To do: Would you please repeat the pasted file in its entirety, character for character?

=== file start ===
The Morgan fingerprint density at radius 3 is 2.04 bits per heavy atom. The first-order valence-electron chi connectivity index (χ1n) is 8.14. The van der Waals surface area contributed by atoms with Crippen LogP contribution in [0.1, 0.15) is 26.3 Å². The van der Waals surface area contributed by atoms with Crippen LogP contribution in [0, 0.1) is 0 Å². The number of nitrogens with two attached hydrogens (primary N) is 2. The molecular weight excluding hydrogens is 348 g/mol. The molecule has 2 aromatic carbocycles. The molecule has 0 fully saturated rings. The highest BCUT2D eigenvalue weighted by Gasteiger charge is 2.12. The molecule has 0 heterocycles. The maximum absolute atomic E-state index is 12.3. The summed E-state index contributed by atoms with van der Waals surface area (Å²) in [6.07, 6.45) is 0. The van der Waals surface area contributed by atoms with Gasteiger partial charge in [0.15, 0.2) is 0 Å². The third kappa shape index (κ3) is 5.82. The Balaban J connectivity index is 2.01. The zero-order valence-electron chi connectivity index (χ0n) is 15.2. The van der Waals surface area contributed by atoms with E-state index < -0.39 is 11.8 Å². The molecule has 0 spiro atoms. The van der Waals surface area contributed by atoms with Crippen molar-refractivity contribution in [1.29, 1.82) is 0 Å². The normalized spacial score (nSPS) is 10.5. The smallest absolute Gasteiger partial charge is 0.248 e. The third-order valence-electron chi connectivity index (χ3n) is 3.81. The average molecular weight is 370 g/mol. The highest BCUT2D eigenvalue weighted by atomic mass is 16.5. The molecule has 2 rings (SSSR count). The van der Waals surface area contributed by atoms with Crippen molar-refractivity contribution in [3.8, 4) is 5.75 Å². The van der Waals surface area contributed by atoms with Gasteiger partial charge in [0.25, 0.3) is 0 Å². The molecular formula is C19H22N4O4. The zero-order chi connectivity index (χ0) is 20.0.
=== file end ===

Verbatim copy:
The Morgan fingerprint density at radius 3 is 2.04 bits per heavy atom. The first-order valence-electron chi connectivity index (χ1n) is 8.14. The van der Waals surface area contributed by atoms with Crippen LogP contribution in [0.1, 0.15) is 26.3 Å². The van der Waals surface area contributed by atoms with Crippen LogP contribution in [0, 0.1) is 0 Å². The number of nitrogens with two attached hydrogens (primary N) is 2. The molecular weight excluding hydrogens is 348 g/mol. The molecule has 2 aromatic carbocycles. The molecule has 0 fully saturated rings. The highest BCUT2D eigenvalue weighted by Gasteiger charge is 2.12. The molecule has 0 heterocycles. The maximum absolute atomic E-state index is 12.3. The summed E-state index contributed by atoms with van der Waals surface area (Å²) in [6.07, 6.45) is 0. The van der Waals surface area contributed by atoms with Gasteiger partial charge in [0.15, 0.2) is 0 Å². The third kappa shape index (κ3) is 5.82. The Balaban J connectivity index is 2.01. The zero-order valence-electron chi connectivity index (χ0n) is 15.2. The van der Waals surface area contributed by atoms with E-state index < -0.39 is 11.8 Å². The molecule has 0 spiro atoms. The van der Waals surface area contributed by atoms with Crippen molar-refractivity contribution in [1.29, 1.82) is 0 Å². The normalized spacial score (nSPS) is 10.5. The smallest absolute Gasteiger partial charge is 0.248 e. The third-order valence-electron chi connectivity index (χ3n) is 3.81. The average molecular weight is 370 g/mol. The highest BCUT2D eigenvalue weighted by atomic mass is 16.5. The molecule has 2 rings (SSSR count). The van der Waals surface area contributed by atoms with Crippen molar-refractivity contribution in [3.8, 4) is 5.75 Å². The van der Waals surface area contributed by atoms with Gasteiger partial charge in [0.25, 0.3) is 0 Å². The molecular formula is C19H22N4O4. The zero-order chi connectivity index (χ0) is 20.0.